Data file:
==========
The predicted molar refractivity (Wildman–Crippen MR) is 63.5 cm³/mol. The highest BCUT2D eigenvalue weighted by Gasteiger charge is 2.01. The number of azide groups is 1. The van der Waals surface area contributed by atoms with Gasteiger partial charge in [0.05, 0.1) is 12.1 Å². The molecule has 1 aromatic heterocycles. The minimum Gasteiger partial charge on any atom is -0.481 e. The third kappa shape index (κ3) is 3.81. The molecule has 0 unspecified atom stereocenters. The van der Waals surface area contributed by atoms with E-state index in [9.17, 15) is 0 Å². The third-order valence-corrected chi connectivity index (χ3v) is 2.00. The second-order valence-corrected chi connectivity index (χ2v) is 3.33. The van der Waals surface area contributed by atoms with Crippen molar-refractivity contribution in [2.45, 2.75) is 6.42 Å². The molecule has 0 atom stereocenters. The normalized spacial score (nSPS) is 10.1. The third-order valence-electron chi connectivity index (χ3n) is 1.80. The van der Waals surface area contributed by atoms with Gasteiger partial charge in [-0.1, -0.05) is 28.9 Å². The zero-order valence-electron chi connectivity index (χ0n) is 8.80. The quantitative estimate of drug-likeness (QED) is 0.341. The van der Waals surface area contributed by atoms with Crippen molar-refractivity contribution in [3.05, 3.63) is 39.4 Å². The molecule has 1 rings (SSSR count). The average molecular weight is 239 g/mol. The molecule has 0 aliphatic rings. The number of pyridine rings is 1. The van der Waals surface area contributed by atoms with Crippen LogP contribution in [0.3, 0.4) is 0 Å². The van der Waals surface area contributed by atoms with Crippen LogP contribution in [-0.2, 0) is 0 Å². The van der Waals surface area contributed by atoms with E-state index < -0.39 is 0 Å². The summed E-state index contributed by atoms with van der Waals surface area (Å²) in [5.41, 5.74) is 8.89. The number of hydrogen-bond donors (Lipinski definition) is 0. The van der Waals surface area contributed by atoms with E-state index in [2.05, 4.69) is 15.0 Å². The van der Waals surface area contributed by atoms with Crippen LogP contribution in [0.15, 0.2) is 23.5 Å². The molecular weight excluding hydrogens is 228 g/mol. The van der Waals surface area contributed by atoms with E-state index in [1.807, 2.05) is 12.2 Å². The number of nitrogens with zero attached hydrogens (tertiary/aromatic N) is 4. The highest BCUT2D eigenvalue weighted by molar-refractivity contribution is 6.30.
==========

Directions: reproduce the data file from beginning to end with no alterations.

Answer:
The predicted molar refractivity (Wildman–Crippen MR) is 63.5 cm³/mol. The highest BCUT2D eigenvalue weighted by Gasteiger charge is 2.01. The number of azide groups is 1. The van der Waals surface area contributed by atoms with Gasteiger partial charge in [0.05, 0.1) is 12.1 Å². The molecule has 1 aromatic heterocycles. The minimum Gasteiger partial charge on any atom is -0.481 e. The third kappa shape index (κ3) is 3.81. The molecule has 0 unspecified atom stereocenters. The van der Waals surface area contributed by atoms with E-state index in [9.17, 15) is 0 Å². The third-order valence-corrected chi connectivity index (χ3v) is 2.00. The second-order valence-corrected chi connectivity index (χ2v) is 3.33. The van der Waals surface area contributed by atoms with Crippen molar-refractivity contribution in [2.45, 2.75) is 6.42 Å². The molecule has 0 atom stereocenters. The normalized spacial score (nSPS) is 10.1. The third-order valence-electron chi connectivity index (χ3n) is 1.80. The van der Waals surface area contributed by atoms with Gasteiger partial charge in [-0.1, -0.05) is 28.9 Å². The zero-order valence-electron chi connectivity index (χ0n) is 8.80. The quantitative estimate of drug-likeness (QED) is 0.341. The van der Waals surface area contributed by atoms with Crippen molar-refractivity contribution in [3.05, 3.63) is 39.4 Å². The molecule has 1 rings (SSSR count). The average molecular weight is 239 g/mol. The molecule has 0 aliphatic rings. The number of pyridine rings is 1. The van der Waals surface area contributed by atoms with Crippen LogP contribution in [0.3, 0.4) is 0 Å². The van der Waals surface area contributed by atoms with Crippen LogP contribution in [-0.2, 0) is 0 Å². The van der Waals surface area contributed by atoms with E-state index < -0.39 is 0 Å². The summed E-state index contributed by atoms with van der Waals surface area (Å²) in [5.41, 5.74) is 8.89. The number of hydrogen-bond donors (Lipinski definition) is 0. The van der Waals surface area contributed by atoms with E-state index in [2.05, 4.69) is 15.0 Å². The van der Waals surface area contributed by atoms with Crippen LogP contribution in [0.15, 0.2) is 23.5 Å². The molecular weight excluding hydrogens is 228 g/mol. The van der Waals surface area contributed by atoms with E-state index in [1.807, 2.05) is 12.2 Å². The number of nitrogens with zero attached hydrogens (tertiary/aromatic N) is 4. The highest BCUT2D eigenvalue weighted by molar-refractivity contribution is 6.30.